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Set during the Japanese occupation of Shanghai in 1909, the story revolves around Huo’s student Chen Chen (Bruce Lee), who arrives late for the funeral and seeks to avenge his master’s death. After Chen Chen endures ridicule from the visiting Japanese entourage, headed by the weak and effeminate Japanese interpreter, we are only minutes away from one of Hong Kong cinema’s most important fight scenes. Of note, Wu Ping-ao, who played the wimpy interpreter, was imprisoned in real life for brutally stabbing his wife 10 times. Although kung fu film fans now know that it was Jackie Chan who flew backward across the yard during the final stunt when he was doubling for Hashimoto Riki’s villainous character Susuki, Bruce Lee’s earlier fight in the Japanese school had several impacts on Hong Kong cinema. First, after Bruce Lee is surrounded by the karate fighters, he kicks eight people with eight different kicks in one unedited wide-angle shot, so the audience can tell that Bruce Lee pulled off the stunts. It worked, and he used the same idea in the final mass-mayhem fight scene in Enter the Dragon (1973). Second, Lee introduced the world to the nunchaku, a weapon that swept through the imaginations of film fans and budding martial artists at that time. I saw this film as a college freshman at SUNY Cobleskill, and the crowd cheered when Bruce Lee whipped out the nunchaku during the final fight scene. Two weeks later, I hit my eye with a pair made from a lacrosse stick. Strangely, I did not get a black eye. Instead the skin turned green—a sign of bad chi.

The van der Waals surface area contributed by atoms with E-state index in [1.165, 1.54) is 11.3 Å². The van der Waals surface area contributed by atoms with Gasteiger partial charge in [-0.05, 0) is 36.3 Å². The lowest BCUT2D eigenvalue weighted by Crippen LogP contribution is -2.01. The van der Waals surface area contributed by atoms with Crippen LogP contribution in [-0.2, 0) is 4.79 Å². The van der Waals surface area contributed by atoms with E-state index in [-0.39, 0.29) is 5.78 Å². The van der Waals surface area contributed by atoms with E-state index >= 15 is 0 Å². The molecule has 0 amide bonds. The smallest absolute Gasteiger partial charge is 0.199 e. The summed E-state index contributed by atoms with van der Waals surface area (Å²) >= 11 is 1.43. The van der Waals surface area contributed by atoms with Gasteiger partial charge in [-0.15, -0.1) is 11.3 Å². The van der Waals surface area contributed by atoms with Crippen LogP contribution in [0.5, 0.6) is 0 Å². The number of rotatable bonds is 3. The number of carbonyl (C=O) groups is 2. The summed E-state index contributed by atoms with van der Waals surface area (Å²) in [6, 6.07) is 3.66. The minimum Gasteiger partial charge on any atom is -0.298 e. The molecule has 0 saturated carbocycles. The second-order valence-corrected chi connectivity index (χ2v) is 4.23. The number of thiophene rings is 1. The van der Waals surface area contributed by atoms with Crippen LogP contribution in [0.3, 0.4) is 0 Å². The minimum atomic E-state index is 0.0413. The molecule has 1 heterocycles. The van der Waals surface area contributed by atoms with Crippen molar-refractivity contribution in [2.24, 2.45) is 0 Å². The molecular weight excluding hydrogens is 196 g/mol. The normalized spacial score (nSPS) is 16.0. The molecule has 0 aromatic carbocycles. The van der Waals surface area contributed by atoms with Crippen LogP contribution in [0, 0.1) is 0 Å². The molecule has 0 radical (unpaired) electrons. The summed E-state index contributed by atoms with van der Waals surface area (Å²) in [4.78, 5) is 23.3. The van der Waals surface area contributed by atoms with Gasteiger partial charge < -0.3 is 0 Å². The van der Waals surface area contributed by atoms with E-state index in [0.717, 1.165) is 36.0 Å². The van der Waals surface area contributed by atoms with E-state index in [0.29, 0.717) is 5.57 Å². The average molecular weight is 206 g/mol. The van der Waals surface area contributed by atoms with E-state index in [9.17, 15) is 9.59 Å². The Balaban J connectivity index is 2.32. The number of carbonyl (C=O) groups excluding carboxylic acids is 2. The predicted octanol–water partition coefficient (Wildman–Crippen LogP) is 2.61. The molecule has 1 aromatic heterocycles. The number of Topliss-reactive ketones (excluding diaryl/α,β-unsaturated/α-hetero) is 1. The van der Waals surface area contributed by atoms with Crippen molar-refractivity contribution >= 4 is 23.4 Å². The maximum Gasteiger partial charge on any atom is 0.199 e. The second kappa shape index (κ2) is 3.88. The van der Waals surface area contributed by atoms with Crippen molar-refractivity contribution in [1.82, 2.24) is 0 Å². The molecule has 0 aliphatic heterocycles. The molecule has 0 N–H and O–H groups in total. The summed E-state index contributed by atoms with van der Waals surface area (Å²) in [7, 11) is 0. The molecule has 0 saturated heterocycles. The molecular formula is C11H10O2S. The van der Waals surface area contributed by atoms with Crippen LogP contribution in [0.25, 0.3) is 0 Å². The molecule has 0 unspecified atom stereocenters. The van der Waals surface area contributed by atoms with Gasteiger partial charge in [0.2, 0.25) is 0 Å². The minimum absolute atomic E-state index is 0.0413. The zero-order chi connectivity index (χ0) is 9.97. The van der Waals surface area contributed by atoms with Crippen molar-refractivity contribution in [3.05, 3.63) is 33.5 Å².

Explore the history behind Bruce Lee’s greatest work with our FREE guide—Bruce Lee's Biography and the Birth of Tao of Jeet Kune Do.After the first Sino-Japanese War (1894-1895), China was a fractured country that was sliced up, divided and handed out to Japan and European powers. The Japanese would play a large villainous role in Chinese history from this point on, so much so that a rift of hatred formed and grew out of the treatment Japanese forces inflicted on the occupied Chinese. One of the most notorious incidences from this period of history is the Rape of Nanking, in which Japanese troops killed 300,000 Chinese men, women and children and raped 20,000 Chinese women and girls. (See Seven Man Army). With the defeat of the Japanese in World War II, Hong Kong and the Republic of China (now Taiwan) kept silent on these sensitive matters. Because Japan’s post-World War II economy was U.S.-supported, they feared a backlash if they spoke up. Bruce Lee’s Fist of Fury changed all that because his character defiantly defeated the Japanese martial artists in the film’s setting of 1909 Shanghai, when the city was under the strict rule of Japan. Lee single-handedly crashed through that barrier of silence, making sure no one forgot what it meant to be Chinese and to be a Chinese martial artist. He also gave his fellow Chinese a renewed sense of dignity and pride in the heritage of their martial arts, something that had been hurt during the Boxer Rebellion and missing since World War II. It is no wonder that Chinese crowds reportedly cried and gave standing ovations at every showing. I saw this film in Taiwan in 1979, and even seven years after its initial release, the normally quiet Taiwanese moviegoers were still cheering during the moments when Bruce Lee was beating the crap out of the Japanese. There are also several subtle insults that reflected Lee’s disdain toward the way foreign powers treated the Chinese people, specifically the Japanese. Some Japanese attackers wear their hakama backwards, which shows that the Japanese martial artists were not heeding the honor of their art. There is also a defining shot of a smug Lee proudly and defiantly posing in front of a portrait of Gichin Funakoshi, the father of Japanese karate. There are a few major historical things to point out. Huo Yuan-jia died in 1910, and karate was introduced into Japan in 1921 by Gichin Funakoshi, so there is no way that a Japanese karate school could have existed in the early 1900s in Shanghai, certainly no martial arts school of any kind that would have a picture of Funakoshi. Furthermore, Huo’s kung fu was mostly a melding of two martial arts styles: mi zong chuen and luo han chuen, which are cumulatively known as mi zong yi kung fu. However, after Huo died, other martial arts teachers introduced eagle claw, hsing-i, wu jian chuen and seven star praying mantis into Ching Wu’s training regimen. But the ultimate power of film and Bruce Lee’s persuasive message that the Chinese are not sick people is brilliantly depicted when Bruce Lee takes out several Japanese fighters in front of Shanghai Park. Bruce Lee performs a flying kick that destroys a wooden sign that reads, “No Dogs or Chinese Allowed.” To this day, based on this movie, millions believe that the sign really existed, while in reality it was merely a creation of the film.